HPSynC 2017 Research Highlights

2018 |2017 | 2016

High-Pressure Band-Gap Engineering in Lead-Free Cs2AgBiBr6 Double Perovskite
High-Pressure Band-Gap Engineering in Lead-Free Cs2AgBiBr6 Double Perovskite
Researchers have been considering Cs2AgBiBr6 as a good candidate material for photovoltaic applications because of its unique optical and electronic properties, structure stability and lead-toxic free feature. However, the relatively large band gap of 2.2eV has been a big hurdle for the development of Cs2AgBiBr6 based optoelectronic devices. Recently, for the first time, a group of scientists successfully narrowed the band gap of this material from 2.2eV to 1.7eV, a 22.3% reduction, by applying high pressure. Moreover, the band gap reduction partially sustained after the pressure was released to ambient condition. This study demonstrates that high pressure can play an important role in engineering the band gap of functional semiconductors.More...

Oxygen-Rich Lithium Oxide Phases Formed at High Pressure for Potential Lithium–Air Battery Electrode
Oxygen-Rich Lithium Oxide Phases Formed at High Pressure for Potential Lithium–Air Battery Electrode
By using high pressure synchrotron technics, a group of scientists from HPSTAR, Geo Lab at Carnegie Institution of Science and Argonne National Laboratory investigated the stability of lithium oxides and discovered three stable high-pressure phases of oxygen-rich lithium oxides under high pressure and temperature: LiO2 (P4/mbm), Li2O3 (Im-3m) and LiO4 (lbam). The researchers further explored the cause of these new stable high-pressure phases and their corresponding structures. This study rolled out a new platform for battery designs and applications under extreme conditions.More...

Synthesis of quenchable amorphous diamond
Synthesis of quenchable amorphous diamond
Although it has been long expected that purely sp3-bonded tetrahedral amorphous carbon materials have broad prospects in industrial applications due to their unique properties, such as ultra-high hardness, extremely low friction and outstanding wear resistance, scientists had never observed or achieved complete sp3 bonding amorphous carbon under ambient conditions. Recently, for the first time, a collaboration team has successfully turned mostly sp2 bonded glassy carbon to purely sp3 bonded "amorphous diamond" by using HPHT and DAC technics. The sp2-to-sp3 transformation is irreversible when temperature and pressure fall back to ambient conditions.More...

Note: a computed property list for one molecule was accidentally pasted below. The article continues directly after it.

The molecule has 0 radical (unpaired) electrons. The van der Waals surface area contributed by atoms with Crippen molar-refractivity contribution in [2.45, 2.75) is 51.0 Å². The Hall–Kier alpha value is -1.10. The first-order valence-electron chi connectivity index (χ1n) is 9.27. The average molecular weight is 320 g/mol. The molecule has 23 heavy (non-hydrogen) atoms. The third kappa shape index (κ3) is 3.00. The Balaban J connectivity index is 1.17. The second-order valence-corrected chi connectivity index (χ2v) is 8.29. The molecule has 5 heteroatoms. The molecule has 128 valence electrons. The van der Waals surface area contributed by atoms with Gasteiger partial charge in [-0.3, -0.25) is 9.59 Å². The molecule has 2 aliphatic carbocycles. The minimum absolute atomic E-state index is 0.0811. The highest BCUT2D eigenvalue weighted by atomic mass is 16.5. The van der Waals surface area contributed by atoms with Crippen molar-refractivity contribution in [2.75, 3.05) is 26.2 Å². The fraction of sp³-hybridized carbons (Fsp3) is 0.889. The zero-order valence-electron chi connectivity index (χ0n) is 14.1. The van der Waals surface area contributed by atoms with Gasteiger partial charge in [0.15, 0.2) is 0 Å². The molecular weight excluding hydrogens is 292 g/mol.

Abnormal Pressure-Induced Photoluminescence Enhancement and Phase Decomposition in Pyrochlore La2Sn2O7
Abnormal Pressure-Induced Photoluminescence Enhancement and Phase Decomposition in Pyrochlore La2Sn2O7
Recently, a collaborative study was done on La2Sn2O7. The research results indicated that La2Sn2O7 could be a good candidate material for new types of optical pressure sensors that can be used under extreme conditions such as chemical reactors. The predication was based on the discovery of 1)a peak with flat maximum PL on the top and steep edges on both sides within a well-defined pressure window between 6.6 and 16.6 GPa and 2)the observations of abnormal near-infrared photoluminescence (PL) from La2Sn2O7 sample at ambient pressure and visible narrow-band PL when above-2-GPa- pressure was induced to the sample. The study further explored the causes of these interesting phenomena. More...

Ferroelectrics: Enhanced Ferroelectric and Visible-Light Photoelectric Properties in Multiferroic KBiFe2O5 via Pressure-Induced Phase Transition
Ferroelectrics: Enhanced Ferroelectric and Visible-Light Photoelectric Properties in Multiferroic KBiFe2O5 via Pressure-Induced Phase Transition
New study from a team of HPSTAR scientists, led by Drs. Ganghua Zhang and Wenge Yang, find that pressure can simultaneously enhance ferroelectric and photoelectric properties of multiferroic KBiFe2O5. These findings may open a new avenue to discovering and designing optimal ferroelectric compounds for solar energy applications. The work was highlighted on the Advanced Electronic Materials cover inside. More...

Stability of Ar(H2)2 to 358 GPa
Stability of Ar(H2)2 to 358 GPa Hydrogen-rich materials have been predicted to be promoters for the metallization of hydrogen. A group of scientists led by HPSTAR director, Dr. Ho-kwang Mao has studied Ar(H2)2, a hydrogen-rich material formed by Argon (Ar) and Hydrogen (H2), to 358 gigapascals— almost the pressure in the inner core of the Earth, by combining experimental and theoretical methods. Contrary to the previous thought, it was observed that Ar damps the intermolecular interactions between H2 molecules, an effect as ‘negative’ chemical pressure which postpones metallization. The results were published in Proceeding of the National Academic of Sciences, USA. More...

Dehydrogenation of goethite in Earth’s deep lower mantle
The hydrogen cycling in the deep Earth. Image courtesy Qingyang Hu.
In Earth interior, water (H2O) plays an important role in rock physics but geoscientists rarely treat water in its decomposable forms, like hydrogen plus oxygen. However, new work from a team led by HPSTAR director, Dave Mao, has identified the hydrogen can escape from the water under lower mantle conditions. Their results were published in Proceeding of the National Academic Science, U.S.A.More...